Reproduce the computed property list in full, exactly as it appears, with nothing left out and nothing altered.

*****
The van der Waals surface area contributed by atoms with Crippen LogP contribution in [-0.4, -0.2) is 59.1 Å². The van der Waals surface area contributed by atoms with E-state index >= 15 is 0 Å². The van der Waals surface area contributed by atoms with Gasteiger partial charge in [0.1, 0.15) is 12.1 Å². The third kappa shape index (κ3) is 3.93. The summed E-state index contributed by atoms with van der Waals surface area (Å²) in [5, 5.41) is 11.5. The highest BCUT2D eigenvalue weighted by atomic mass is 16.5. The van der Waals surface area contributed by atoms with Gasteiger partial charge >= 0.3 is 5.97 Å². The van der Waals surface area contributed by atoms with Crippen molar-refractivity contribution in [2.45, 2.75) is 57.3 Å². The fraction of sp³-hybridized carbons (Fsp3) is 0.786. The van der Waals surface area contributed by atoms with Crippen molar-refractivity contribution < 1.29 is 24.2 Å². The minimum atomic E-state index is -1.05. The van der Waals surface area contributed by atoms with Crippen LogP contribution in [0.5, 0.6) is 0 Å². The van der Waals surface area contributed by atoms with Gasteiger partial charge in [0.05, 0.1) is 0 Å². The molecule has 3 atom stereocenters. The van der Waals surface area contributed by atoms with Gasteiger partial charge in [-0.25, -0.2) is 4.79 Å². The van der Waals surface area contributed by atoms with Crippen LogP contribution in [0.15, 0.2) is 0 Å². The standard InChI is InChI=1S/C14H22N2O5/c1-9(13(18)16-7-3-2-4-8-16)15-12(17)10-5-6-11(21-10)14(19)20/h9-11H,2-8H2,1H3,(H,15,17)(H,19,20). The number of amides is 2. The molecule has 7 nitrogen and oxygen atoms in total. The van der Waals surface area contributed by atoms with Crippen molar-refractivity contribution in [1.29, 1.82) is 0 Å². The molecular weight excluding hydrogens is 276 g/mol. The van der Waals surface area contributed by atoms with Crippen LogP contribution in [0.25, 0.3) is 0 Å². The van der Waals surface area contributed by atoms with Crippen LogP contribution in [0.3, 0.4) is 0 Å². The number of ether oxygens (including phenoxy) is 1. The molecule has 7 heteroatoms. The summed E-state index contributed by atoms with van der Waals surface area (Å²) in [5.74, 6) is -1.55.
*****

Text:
The van der Waals surface area contributed by atoms with Crippen LogP contribution in [-0.4, -0.2) is 59.1 Å². The van der Waals surface area contributed by atoms with E-state index >= 15 is 0 Å². The van der Waals surface area contributed by atoms with Gasteiger partial charge in [0.1, 0.15) is 12.1 Å². The third kappa shape index (κ3) is 3.93. The summed E-state index contributed by atoms with van der Waals surface area (Å²) in [5, 5.41) is 11.5. The highest BCUT2D eigenvalue weighted by atomic mass is 16.5. The van der Waals surface area contributed by atoms with Gasteiger partial charge >= 0.3 is 5.97 Å². The van der Waals surface area contributed by atoms with Crippen molar-refractivity contribution in [2.45, 2.75) is 57.3 Å². The fraction of sp³-hybridized carbons (Fsp3) is 0.786. The van der Waals surface area contributed by atoms with Crippen molar-refractivity contribution < 1.29 is 24.2 Å². The minimum atomic E-state index is -1.05. The van der Waals surface area contributed by atoms with Crippen LogP contribution in [0.5, 0.6) is 0 Å². The van der Waals surface area contributed by atoms with Gasteiger partial charge in [0.05, 0.1) is 0 Å². The molecule has 3 atom stereocenters. The van der Waals surface area contributed by atoms with Gasteiger partial charge in [-0.25, -0.2) is 4.79 Å². The van der Waals surface area contributed by atoms with Crippen LogP contribution in [0.15, 0.2) is 0 Å². The standard InChI is InChI=1S/C14H22N2O5/c1-9(13(18)16-7-3-2-4-8-16)15-12(17)10-5-6-11(21-10)14(19)20/h9-11H,2-8H2,1H3,(H,15,17)(H,19,20). The number of amides is 2. The molecule has 7 nitrogen and oxygen atoms in total. The van der Waals surface area contributed by atoms with Crippen molar-refractivity contribution in [1.29, 1.82) is 0 Å². The molecular weight excluding hydrogens is 276 g/mol. The van der Waals surface area contributed by atoms with Crippen LogP contribution in [0.25, 0.3) is 0 Å². The van der Waals surface area contributed by atoms with Crippen LogP contribution in [0.3, 0.4) is 0 Å². The number of ether oxygens (including phenoxy) is 1. The molecule has 7 heteroatoms. The summed E-state index contributed by atoms with van der Waals surface area (Å²) in [5.74, 6) is -1.55.